Inspiring our tamariki
Lakiesha is a young aspiring social worker, using her experience in care to help tamariki and whānau.
My name is Lakiesha Marie Cummings. I’m nearly 18 years old and I live in Whangarei with my foster parents.
My iwi is Ngāpuhi. I was in care at a kaupapa-Māori family home in Whangarei run by two caregivers who I call Aunty and Uncle.
Tamariki need understanding
I had a bumpy ride in care early on. I ran away a few times, and would fight with my social worker every day and hide when they came to visit me.
I was labelled as unstable and told I needed to do this and I needed to do that, but I was only 14, how was I supposed to take that? I was like, “No I’m not, I’m an independent person and I want to figure out my problems by myself”.
That’s something that tamariki pick up on a lot. When you don’t understand how they are feeling and what they are going through, they are not going to trust you.
My caregivers, Dave and Corrollie, helped me get a new social worker who completely understood what I was going through. She would always have my back, even if I did something bad at school (which was quite often), and she always stayed true to her word.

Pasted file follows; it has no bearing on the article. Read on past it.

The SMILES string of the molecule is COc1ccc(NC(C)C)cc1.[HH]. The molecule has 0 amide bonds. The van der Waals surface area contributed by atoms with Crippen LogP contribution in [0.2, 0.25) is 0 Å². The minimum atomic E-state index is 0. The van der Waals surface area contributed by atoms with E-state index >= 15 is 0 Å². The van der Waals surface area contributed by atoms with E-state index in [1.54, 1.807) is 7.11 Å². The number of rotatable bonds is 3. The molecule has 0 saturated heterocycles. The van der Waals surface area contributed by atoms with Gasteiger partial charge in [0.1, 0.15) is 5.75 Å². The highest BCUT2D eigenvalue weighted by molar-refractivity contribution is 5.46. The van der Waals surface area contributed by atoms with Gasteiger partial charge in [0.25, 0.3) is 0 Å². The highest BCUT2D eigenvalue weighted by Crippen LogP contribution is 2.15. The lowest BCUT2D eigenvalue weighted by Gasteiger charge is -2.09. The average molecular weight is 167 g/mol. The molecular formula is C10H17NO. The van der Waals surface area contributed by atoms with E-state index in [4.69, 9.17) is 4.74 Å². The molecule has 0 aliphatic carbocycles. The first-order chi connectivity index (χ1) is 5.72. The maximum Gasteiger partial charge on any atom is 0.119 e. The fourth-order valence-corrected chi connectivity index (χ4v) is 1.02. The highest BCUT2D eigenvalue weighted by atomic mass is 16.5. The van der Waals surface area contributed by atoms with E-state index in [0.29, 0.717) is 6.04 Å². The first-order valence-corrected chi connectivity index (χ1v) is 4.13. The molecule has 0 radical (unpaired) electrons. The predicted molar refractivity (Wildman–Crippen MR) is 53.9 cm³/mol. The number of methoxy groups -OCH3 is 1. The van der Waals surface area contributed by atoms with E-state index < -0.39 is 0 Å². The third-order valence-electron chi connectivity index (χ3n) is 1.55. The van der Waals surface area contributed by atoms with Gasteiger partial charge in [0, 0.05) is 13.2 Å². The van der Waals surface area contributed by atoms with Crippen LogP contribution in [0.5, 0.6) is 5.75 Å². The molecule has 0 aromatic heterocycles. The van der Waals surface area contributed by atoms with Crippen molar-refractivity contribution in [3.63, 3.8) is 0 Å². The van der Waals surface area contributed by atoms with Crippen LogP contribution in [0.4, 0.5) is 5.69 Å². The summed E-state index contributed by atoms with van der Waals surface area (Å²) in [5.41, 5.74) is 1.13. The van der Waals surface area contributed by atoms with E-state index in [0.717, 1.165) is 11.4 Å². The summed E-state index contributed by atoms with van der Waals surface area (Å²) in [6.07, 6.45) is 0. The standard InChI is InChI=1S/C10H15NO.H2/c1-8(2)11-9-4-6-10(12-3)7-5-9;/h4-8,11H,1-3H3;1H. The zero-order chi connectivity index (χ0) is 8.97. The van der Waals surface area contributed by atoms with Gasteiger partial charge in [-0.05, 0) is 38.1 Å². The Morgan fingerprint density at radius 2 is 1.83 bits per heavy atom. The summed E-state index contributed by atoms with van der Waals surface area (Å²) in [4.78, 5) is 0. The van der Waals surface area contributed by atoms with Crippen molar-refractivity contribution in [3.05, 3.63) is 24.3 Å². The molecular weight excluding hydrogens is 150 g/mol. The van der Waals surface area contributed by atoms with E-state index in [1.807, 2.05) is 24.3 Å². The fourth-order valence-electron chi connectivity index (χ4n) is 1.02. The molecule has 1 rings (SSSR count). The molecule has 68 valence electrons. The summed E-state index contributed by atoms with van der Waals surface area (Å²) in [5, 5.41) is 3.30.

Empower tamariki to be themselves
I don’t think our social workers get enough credit. A lot of them have built our tamariki up to be the people they are today.
My social worker helped with that and my caregivers as well. If it wasn’t for them, our tamariki could be going through a lot worse.
I’m studying to be a social worker so I can use my experience to empower tamariki to be themselves and stand up for what they believe in.
One of my main goals is to show people that all our social workers want to do is spread positivity within the lives of our tamariki.
Being a role model
I recently did a student placement with Oranga Tamariki and I got the chance to work with some amazing people in the Care Team.
Delveen Andrews (Care Manager) and Trish Harrison-Love (Senior Practitioner) had a huge impact upon my life when I was in care and they have always believed in me.
They threw me in the deep end on day one, and that helped me to realise that as a social worker, you are going to get thrown in the deep end when you don’t expect it. I also didn’t realise how much planning went in to being a social worker!
My message to social workers is keep being yourselves, keep inspiring our tamariki, and be a role model for them.
You have to do your best to be someone for them to look up to. Tamariki aren’t going to say, “oh, you’re cool” or “I look up to you”, but really, they do.
Our social workers are amazing. I love every single one of them.